Positioning the Quote

Positioning the Quote

It is not unusual for business owners to find that they quoted an opportunity and then after many delays find that the opportunity has got stuck.

This is often followed when a decision gets made and the customer wants everything done yesterday.

Usually, in these situations, we look back at something we should or could have done and wish we had the benefit of 20/0 hindsight.

So here are some tips sourced from a range of literature targeting large corporates that might be helpful for our businesses to develop that 20/20 hindsight in advance.

First, make an assessment of the customer’s intention, recognising that buying from us involves some sort of change for them.

  • Where are they in their buying cycle? Are they considering needs, evaluating options or resolving concerns?
  • Does the customer really understand their needs?
  • Is the reason they are looking to buy because they are growing, or because they have a problem?
  • Are they going through the motions, for example just getting another quote?
  • Is this customer one you really want?

Bob Miller who was one of the founders of Miller Heiman Group once said “No one buys a product or service per se. What is bought is what the customer thinks the product or service will do for him or her”

So, what is the overall effect that the customer is looking to achieve? What is the WIIFM, the customer, to make a change and buy from us? Why now?

Second, make sure that you have created clear, undeniable differentiation from the customer’s perspective that they understand. Is that differentiation in writing and truly connected to the customer’s intentions?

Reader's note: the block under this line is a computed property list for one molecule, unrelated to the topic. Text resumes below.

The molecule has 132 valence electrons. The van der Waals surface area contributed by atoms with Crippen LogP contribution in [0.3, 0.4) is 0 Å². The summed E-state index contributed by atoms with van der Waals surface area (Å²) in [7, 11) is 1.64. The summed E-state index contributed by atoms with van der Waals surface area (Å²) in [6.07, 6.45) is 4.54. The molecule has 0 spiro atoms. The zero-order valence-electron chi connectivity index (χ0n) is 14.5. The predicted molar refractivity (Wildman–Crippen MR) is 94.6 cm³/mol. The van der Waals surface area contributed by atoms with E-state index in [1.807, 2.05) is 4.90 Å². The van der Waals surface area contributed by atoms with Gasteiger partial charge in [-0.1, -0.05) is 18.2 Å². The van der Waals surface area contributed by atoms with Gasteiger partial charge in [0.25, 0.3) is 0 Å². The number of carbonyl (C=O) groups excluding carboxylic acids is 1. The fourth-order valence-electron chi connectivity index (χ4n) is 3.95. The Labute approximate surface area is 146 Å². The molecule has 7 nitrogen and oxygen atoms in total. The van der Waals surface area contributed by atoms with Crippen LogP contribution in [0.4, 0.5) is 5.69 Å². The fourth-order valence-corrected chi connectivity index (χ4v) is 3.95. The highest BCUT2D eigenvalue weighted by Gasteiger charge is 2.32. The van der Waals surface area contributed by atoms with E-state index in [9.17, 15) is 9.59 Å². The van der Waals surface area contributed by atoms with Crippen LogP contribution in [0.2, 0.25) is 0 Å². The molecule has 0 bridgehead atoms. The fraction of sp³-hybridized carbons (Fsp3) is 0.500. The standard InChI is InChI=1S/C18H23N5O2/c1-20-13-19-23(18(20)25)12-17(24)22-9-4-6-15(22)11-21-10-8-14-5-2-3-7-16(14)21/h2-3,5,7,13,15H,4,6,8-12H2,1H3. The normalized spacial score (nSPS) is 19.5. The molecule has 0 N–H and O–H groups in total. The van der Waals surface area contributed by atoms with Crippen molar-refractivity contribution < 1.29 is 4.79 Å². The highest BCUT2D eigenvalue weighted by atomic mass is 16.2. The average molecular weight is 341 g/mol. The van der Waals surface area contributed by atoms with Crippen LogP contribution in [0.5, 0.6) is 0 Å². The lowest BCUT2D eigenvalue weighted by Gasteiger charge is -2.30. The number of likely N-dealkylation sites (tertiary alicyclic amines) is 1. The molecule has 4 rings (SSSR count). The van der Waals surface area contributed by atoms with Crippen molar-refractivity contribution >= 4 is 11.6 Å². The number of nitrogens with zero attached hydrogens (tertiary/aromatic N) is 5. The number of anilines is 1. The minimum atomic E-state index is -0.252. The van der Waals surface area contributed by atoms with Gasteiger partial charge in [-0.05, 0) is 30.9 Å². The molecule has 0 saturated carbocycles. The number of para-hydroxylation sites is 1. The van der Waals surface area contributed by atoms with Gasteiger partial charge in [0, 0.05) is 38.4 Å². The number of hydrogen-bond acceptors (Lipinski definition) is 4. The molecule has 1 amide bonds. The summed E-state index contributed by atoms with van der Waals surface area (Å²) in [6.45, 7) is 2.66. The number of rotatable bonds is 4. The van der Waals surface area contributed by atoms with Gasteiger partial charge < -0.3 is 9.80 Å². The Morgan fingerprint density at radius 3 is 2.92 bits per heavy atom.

Third, provide a perspective. Deliver value beyond the intrinsic value of your product or service. Help them understand that they can get more by dealing with you.

Fourth, there are tactics that you might want to consider to try and make the client more accountable:

  • For some, providing a reverse brief prior to quoting will get you on the same page, so to speak
  • Include a timeline to show a clear start date based on when they want the result they are looking for
  • Position a post quote reengagement. Providing options, for example, can create a need to re-engage
  • Use a deadline. Placing an end date for when the offer is open
  • Develop a checklist that the customer needs to sign off, similar to a reverse brief, that can be quite valuable
  • If a tactic works on one deal see how you can make it work on all deals

Finally, a powerful step that is best practice for large corporates is a debrief on each deal – what went well, how can we have done better etc.  It’s a great way at getting better at building 20/0 hindsight.

20/20 hindsight is obviously a very useful position in these cases as a reality check.

It’s not like these situations will never happen. However, using 20/20 hindsight might mean we minimise opportunity cost and grow the business a little faster.

Thank you

Phil Hunt MBA

Hunt Consultants, Building Competitive Advantage